May 22, 1901 (9th Parliament, 1st Session)


Robert Laird Borden (Leader of the Official Opposition)

Conservative (1867-1942)

Mr. R. L. BORDEN (Halifax).

I trust that the right hon. gentleman and the government will take into consideration the remarks and suggestions which have been put forward so ably by my hon. friend from Lunenburg (Mr. Kaulbaeh), and take such steps as are necessary to protect the interests of this country, particularly our fishing industry, whose cause Iras been so well advocated by my hon. friend.
I do not rise, however, for the purpose of dealing with the question which has been brought to the attention of the House by my hon. friend from Lunenburg, but for the purpose of moving an amendment to the motion that you, Mr. Speaker, leave the Chair, and in that connection to say a few words with respect to the expenditure of tills country during the current year, and during the fiscal year which will end on the 30th .Tune, 1902.
In the first place, I would like to bring your attention, Sir, to the fact that what was formerly termed ' extravagant expenditure '-when the Liberal party were on this side of the House-has now received an en-entirely different appellation. The use of adjectives has undergone a marked change Mr. KAULBACH.
in the Liberal press, and in the mouths of Liberal speakers during the past five years. The words ' extravagant,' ' excessive,' * scandalous ' and other similar adjectives were freely applied to the expenditure of this country when it was many million dollars below what it is at present. But since these hon. gentlemen have obtained office, they have coined another adjective, and the word which now they commonly use to describe the expenditure of the government-when that expenditure has amounted to nearly $53,000,000 for the past year, and is to be so unusually large for the coming year-the adjective used now to describe that expenditure is the word ' generous.' That is a very remarkable change, and to a man of imagination, such as I know you are, Sir. it calls up very interesting suggestions indeed. What was formerly excessive and extravagant, is now merely generous. The revenues of the country formerly were described as having been wrung from the taxpayers. They were the property of the people of this country, and the people wTere being bled White. But the use of the word ' generous ' indicates a new order of things altogether. The government apparently, having regard to the use of this word, do not consider that they are dealing with the moneys of the country at all, but are simply showing themselves generous in the expenditure of moneys over which they have most absolute control, and to which they alone have undoubted right. It was not always so. In 1894 the hon. the Minister of Marine visited the constituency I have the honour to represent, and there described in glowing terms the hardships Whiich the taxpayers had to endure in having wrung from them so extravagant an amount as was then raised by taxes. That hon. gentleman described the position of the taxpayer in language which, I am sure, must have brought tears to the eyes of many a good Liberal who listened to him.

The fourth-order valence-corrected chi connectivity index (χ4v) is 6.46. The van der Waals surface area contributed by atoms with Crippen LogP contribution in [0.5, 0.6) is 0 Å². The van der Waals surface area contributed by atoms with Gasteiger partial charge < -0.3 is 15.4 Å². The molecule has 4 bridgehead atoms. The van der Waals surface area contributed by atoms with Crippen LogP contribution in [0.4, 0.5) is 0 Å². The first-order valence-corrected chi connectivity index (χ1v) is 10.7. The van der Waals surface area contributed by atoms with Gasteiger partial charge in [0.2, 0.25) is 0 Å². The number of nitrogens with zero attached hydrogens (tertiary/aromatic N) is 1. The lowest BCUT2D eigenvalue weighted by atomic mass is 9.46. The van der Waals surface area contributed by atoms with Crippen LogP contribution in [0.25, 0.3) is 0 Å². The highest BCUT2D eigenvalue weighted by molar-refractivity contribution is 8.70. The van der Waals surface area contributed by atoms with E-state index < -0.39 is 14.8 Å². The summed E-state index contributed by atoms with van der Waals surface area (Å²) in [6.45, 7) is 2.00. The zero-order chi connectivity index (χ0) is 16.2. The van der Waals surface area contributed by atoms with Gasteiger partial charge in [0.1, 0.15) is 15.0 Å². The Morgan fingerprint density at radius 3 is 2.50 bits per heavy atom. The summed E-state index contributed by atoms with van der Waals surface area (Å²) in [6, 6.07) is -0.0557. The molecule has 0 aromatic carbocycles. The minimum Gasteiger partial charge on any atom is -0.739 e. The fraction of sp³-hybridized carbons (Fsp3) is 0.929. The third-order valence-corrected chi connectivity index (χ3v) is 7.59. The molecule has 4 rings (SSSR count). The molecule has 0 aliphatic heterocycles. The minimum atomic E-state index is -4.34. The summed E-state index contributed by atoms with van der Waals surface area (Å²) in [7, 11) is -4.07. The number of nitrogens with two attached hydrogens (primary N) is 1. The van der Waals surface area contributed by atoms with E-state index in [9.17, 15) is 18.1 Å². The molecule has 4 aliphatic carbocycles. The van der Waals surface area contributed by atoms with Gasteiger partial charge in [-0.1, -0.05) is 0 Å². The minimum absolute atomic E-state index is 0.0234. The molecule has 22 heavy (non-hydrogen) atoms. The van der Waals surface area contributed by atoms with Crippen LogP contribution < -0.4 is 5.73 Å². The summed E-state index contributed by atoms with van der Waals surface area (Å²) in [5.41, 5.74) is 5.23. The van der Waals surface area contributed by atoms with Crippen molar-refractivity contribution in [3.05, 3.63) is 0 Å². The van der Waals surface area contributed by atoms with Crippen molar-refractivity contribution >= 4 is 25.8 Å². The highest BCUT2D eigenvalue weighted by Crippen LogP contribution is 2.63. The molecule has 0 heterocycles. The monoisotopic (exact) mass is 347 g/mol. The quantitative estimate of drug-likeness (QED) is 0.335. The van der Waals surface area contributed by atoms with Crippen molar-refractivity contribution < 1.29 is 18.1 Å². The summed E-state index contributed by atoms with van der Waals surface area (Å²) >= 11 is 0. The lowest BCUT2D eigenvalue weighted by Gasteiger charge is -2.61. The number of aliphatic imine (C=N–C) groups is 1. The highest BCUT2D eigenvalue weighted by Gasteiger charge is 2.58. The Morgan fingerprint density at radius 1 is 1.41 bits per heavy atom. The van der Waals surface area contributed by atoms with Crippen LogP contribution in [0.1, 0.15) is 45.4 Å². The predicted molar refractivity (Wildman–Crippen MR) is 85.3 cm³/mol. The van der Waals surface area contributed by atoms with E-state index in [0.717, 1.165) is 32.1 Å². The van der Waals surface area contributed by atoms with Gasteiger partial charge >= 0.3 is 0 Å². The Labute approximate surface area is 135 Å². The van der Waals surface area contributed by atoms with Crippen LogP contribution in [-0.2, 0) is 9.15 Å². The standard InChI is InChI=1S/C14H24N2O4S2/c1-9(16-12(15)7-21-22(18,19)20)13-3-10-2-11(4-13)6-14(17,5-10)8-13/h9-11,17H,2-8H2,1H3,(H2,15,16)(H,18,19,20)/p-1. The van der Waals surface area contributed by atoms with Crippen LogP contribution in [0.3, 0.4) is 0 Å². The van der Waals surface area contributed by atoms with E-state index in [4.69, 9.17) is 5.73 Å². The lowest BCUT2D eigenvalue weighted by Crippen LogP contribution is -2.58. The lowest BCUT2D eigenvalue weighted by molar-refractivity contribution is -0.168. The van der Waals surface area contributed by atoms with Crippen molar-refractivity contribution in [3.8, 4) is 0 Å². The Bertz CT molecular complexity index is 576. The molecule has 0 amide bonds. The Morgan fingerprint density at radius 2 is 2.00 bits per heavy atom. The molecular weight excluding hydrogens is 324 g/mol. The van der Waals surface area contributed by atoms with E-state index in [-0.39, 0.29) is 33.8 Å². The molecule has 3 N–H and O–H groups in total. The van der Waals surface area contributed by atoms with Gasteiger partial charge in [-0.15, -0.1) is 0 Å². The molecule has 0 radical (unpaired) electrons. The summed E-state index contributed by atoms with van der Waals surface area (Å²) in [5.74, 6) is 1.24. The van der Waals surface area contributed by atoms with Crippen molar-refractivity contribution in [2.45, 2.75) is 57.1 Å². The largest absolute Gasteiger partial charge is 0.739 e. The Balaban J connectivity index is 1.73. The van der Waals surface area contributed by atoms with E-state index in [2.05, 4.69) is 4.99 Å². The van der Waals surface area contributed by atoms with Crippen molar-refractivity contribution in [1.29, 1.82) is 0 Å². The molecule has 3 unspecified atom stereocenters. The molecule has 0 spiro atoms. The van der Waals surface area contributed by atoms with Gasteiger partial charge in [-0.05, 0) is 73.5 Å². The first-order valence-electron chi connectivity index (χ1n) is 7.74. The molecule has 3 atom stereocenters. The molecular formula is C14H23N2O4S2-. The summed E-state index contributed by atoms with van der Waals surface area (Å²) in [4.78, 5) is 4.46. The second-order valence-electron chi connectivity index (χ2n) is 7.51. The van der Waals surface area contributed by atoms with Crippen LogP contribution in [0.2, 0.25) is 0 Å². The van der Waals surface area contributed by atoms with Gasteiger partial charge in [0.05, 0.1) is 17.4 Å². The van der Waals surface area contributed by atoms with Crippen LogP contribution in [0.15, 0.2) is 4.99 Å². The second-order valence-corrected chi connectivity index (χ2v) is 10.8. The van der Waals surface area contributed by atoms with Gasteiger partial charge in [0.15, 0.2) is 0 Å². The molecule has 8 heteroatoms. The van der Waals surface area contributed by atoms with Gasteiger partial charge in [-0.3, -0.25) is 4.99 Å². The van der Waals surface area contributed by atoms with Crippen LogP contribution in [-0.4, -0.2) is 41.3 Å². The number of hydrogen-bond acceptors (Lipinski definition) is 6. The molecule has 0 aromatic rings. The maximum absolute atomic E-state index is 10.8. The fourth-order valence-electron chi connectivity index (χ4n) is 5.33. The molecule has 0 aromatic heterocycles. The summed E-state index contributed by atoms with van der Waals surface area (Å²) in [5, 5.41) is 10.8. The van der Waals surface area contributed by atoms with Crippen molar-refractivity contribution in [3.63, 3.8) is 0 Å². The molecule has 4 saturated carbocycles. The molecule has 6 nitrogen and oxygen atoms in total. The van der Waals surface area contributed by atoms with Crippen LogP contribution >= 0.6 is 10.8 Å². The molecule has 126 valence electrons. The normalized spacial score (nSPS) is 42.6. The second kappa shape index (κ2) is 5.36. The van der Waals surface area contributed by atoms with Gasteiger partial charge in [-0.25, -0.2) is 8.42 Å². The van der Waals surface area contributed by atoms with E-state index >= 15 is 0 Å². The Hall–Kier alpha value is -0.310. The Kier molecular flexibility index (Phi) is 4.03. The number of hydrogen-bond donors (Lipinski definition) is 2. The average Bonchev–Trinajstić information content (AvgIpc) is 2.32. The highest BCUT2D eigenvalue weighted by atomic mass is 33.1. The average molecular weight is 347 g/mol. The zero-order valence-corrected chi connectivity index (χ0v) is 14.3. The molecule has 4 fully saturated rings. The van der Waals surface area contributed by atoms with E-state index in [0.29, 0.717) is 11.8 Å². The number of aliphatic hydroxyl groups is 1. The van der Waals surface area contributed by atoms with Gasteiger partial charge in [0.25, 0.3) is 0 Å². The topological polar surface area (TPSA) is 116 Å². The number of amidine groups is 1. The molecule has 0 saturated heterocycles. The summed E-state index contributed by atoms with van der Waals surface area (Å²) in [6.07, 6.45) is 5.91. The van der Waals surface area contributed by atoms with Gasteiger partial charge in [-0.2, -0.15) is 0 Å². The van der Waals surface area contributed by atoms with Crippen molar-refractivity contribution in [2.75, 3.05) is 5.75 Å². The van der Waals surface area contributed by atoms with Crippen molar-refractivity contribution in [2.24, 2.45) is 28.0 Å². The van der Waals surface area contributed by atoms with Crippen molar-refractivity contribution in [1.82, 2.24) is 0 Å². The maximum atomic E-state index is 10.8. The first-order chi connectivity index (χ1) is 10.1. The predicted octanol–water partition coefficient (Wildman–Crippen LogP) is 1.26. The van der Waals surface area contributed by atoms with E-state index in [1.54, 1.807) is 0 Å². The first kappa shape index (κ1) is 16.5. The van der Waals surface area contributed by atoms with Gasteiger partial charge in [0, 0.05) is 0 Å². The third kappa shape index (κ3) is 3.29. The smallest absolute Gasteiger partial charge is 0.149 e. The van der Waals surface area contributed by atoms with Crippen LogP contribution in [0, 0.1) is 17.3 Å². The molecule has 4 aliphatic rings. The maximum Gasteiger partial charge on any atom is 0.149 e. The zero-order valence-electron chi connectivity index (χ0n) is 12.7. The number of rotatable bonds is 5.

But during the past few years that taxation has considerably increased, and it may be well that we should bring to the attention of the House and the country the extent to which it has increased. In 1890 the people paid in customs and excise taxes $27,759,285. In 1900 they paid no less than $38,242,222, or an increase of about $10,500,000. According to the statement of the Minister of Finance, in his budget speech this year, we will probably have raised in taxes, including excise and customs, nearly $39,000,000. That gives us some food for reflection. Let us look for a moment at the total consolidated fund receipts since 1896 :
1896 $36,618,590.72
1897 37,829,778.40
1898 40,555,238.03
1899 46,741,249.54
1900 51,029,994.02
So there can be no doubt that the revenues of this country have expanded to an enormous extent during the last four years.

It may be said that this indicates prosperity. That we do not deny. This country has shared in the prosperity that has prevailed throughout the world, and at that We rejoice. But it is well known to every business man, I believe, that a considerable share of the increase in the receipts from customs duties is due not to larger imports, but to increase in the prices of goods. With these enormous revenues, what is the record of hon. gentlemen opposite as to the disposal of the money with which they arc entrusted. We know that in days gone by these hon. gentlemen claimed to be exponents of economy. Their remarks on that subject have been laid before the House over and over again. It is too late in the session for me to weary the House by repeating them. We all know that they said that an expenditure of $38,000,000 was $3,000,000 or .$4,000,000 too much. We all know that my hon. friend the Minister of Trade and Commerce (Hon. Sir Richard Cartwright) denounced the extravagance of the late government in terms of which he only is master. And the right lion leader of the government (lit. Hon. Sir Wilfrid Laurier) did the same thing. Nor was tile Minister of Marine and Fisheries (Hon. Sir Louis Davies) behind the other hon. gentlemen in this respect. The present Minister of Justice took up the same line. And the Postmaster General (Hon. Mr. Mulock) was even louder in his denunciation than the others.

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